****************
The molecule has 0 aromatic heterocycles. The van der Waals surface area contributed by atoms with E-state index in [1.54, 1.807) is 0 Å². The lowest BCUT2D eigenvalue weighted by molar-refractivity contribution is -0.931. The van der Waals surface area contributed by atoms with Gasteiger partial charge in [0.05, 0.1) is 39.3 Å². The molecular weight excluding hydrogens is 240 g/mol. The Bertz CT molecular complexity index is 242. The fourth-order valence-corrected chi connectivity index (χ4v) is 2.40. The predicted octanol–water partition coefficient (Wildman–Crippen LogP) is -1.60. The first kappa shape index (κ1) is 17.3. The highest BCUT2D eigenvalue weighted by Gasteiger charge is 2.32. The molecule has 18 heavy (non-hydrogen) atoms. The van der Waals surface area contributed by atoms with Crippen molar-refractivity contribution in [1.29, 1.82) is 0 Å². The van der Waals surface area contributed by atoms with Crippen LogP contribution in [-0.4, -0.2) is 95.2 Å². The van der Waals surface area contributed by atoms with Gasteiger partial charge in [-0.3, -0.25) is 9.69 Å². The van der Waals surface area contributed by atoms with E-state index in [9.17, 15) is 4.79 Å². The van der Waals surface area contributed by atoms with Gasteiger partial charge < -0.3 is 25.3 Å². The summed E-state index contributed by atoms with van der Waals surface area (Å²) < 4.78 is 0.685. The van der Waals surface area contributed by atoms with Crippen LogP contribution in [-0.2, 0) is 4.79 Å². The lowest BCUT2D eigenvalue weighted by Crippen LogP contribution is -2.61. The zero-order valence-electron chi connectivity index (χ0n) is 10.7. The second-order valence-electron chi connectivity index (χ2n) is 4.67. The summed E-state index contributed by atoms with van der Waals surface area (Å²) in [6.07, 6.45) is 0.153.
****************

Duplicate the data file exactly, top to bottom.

The molecule has 0 aromatic heterocycles. The van der Waals surface area contributed by atoms with E-state index in [1.54, 1.807) is 0 Å². The lowest BCUT2D eigenvalue weighted by molar-refractivity contribution is -0.931. The van der Waals surface area contributed by atoms with Gasteiger partial charge in [0.05, 0.1) is 39.3 Å². The molecular weight excluding hydrogens is 240 g/mol. The Bertz CT molecular complexity index is 242. The fourth-order valence-corrected chi connectivity index (χ4v) is 2.40. The predicted octanol–water partition coefficient (Wildman–Crippen LogP) is -1.60. The first kappa shape index (κ1) is 17.3. The highest BCUT2D eigenvalue weighted by Gasteiger charge is 2.32. The molecule has 18 heavy (non-hydrogen) atoms. The van der Waals surface area contributed by atoms with Crippen molar-refractivity contribution in [1.29, 1.82) is 0 Å². The van der Waals surface area contributed by atoms with Crippen LogP contribution in [-0.4, -0.2) is 95.2 Å². The van der Waals surface area contributed by atoms with Gasteiger partial charge in [-0.3, -0.25) is 9.69 Å². The van der Waals surface area contributed by atoms with E-state index in [9.17, 15) is 4.79 Å². The van der Waals surface area contributed by atoms with Gasteiger partial charge < -0.3 is 25.3 Å². The summed E-state index contributed by atoms with van der Waals surface area (Å²) < 4.78 is 0.685. The van der Waals surface area contributed by atoms with Crippen LogP contribution in [-0.2, 0) is 4.79 Å². The lowest BCUT2D eigenvalue weighted by Crippen LogP contribution is -2.61. The zero-order valence-electron chi connectivity index (χ0n) is 10.7. The second-order valence-electron chi connectivity index (χ2n) is 4.67. The summed E-state index contributed by atoms with van der Waals surface area (Å²) in [6.07, 6.45) is 0.153.